The keynote speech at this year’s Social Media Exchange (run by soundDelivery) was given by Dr Sue Black. Sue led the campaign to save Bletchley Park (do go if you haven’t been) and aims to have trained 1 million women through her #TechMums programme by 2020. She set up the BCS Women network and was recently named as one of the top 50 women in tech in the Europe. Her message was ‘If I can do it, so can you’.
This had also been the message of the day. Speakers shared tips and examples so others (mainly people from small charities) could develop their skills so they could do it too.
After a quick warm up, here are my top takeaways….
1. People want to tell their story
I went to sessions by Jessica Barlow who launched the @nhs account and George Olney, Stories Journalist at Crisis. Both of them work as facilitators of stories.
Take a look at the archive of stories as Twitter Moments from the brilliant @nhs account to see the insights being shared by medical professionals and patients. Then look at Crisis’ EverybodyIn campaign which works a bit like Humans of New York, sharing photos and stories from homeless people across the country.
People want to share. They want you to understand something. They want you to learn. Listen.
How can you help the people you work with to tell their stories? Is your organisation stuck, not doing anything with stories in case it goes wrong or is off-message?
The Crisis stories don’t mention Crisis. The stories are helping us to understand the causes and impact of homelessness. The charity doesn’t need to get in the way of this.
Similarly, the @nhs curator is given freedom to talk about what is important to them. Tweets are not edited or approved. As a result they are engaging and authentic. [Read more about Twitter takeovers and rocur.]
> Get out of the way. Help people to tell their stories. Your organisation doesn’t need to be the story.
2. Stories come in different forms
We are in a golden age of content. But this means there is a lot of noise and you can break the rules. So now is your chance to be creative!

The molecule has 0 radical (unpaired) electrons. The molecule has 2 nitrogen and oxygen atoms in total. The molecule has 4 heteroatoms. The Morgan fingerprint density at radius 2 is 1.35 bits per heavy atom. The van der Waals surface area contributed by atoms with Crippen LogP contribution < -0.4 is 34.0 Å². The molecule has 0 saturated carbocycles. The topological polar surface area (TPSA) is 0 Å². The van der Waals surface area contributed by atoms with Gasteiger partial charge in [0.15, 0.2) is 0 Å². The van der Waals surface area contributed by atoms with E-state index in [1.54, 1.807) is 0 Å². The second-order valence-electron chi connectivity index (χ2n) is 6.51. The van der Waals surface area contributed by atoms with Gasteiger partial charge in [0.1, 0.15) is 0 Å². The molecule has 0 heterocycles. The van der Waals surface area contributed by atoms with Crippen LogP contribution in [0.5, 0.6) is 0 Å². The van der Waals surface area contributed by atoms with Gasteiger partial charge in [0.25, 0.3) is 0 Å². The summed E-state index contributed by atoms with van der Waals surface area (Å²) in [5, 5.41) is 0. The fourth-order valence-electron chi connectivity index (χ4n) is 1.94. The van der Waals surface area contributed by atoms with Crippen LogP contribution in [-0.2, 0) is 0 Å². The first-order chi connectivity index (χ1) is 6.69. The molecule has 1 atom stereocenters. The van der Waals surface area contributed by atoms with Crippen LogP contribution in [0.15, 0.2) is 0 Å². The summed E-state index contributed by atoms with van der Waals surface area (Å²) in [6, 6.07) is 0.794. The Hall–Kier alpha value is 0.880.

Look at Emma Lawton’s video blog. Since April 2017 she has been vlogging every day through her PD365 series on YouTube. This heavy content commitment means she has had to be creative and find different ways of sharing different messages.
Luke Williams ex of RNLI shared lots of examples of charities using 360 video, virtual reality and chat bots (take a look at Luke’s slides). More and more organisations are experimenting with new formats for stories. An immersive story where the user gets to experience something rather than just reading about it, will have greater impact.
> What format will have the most impact for your story? Experiment and just do it!
3. Personal connections matter
The most moving story was from Alison Hitchcock who wrote letters to her friend Brian through his treatment for bowel cancer. She subsequently set up From Me to You, a campaign to encourage people to write letters to friends, family and strangers with cancer.
A simple letter can be like holding someone’s hand. It can be a distraction. What a beautiful thing to do.
> How can you make a personal connection to help someone?
4. Just do it
Jessica from NHS England was the one who thought that a curated account would work to tell the hidden stories away of the health service press releases and tabloid stories. She researched and risk-assessed it, pitching the idea to colleagues.
Crisis know that they need to reframe perceptions and prejudices of homelessness in order to drive the change to end homelessness. Sharing stories and photographs helps them to do this.
> Don’t wait for someone else to make something happen. Be part of the change you want to see.
What were your highlights? What were your takeaways? Please do share.
Also, do take a look at Gemma Pettman’s blog post in which she shares the tips she picked up at the event.
More on storytelling
Can I help you? I am a digital freelancer, working with charities on their content, comms and digital strategies.
Follow my blog to get the next post direct to your inbox. Click ‘follow’ or add your email to the box. It only takes a second!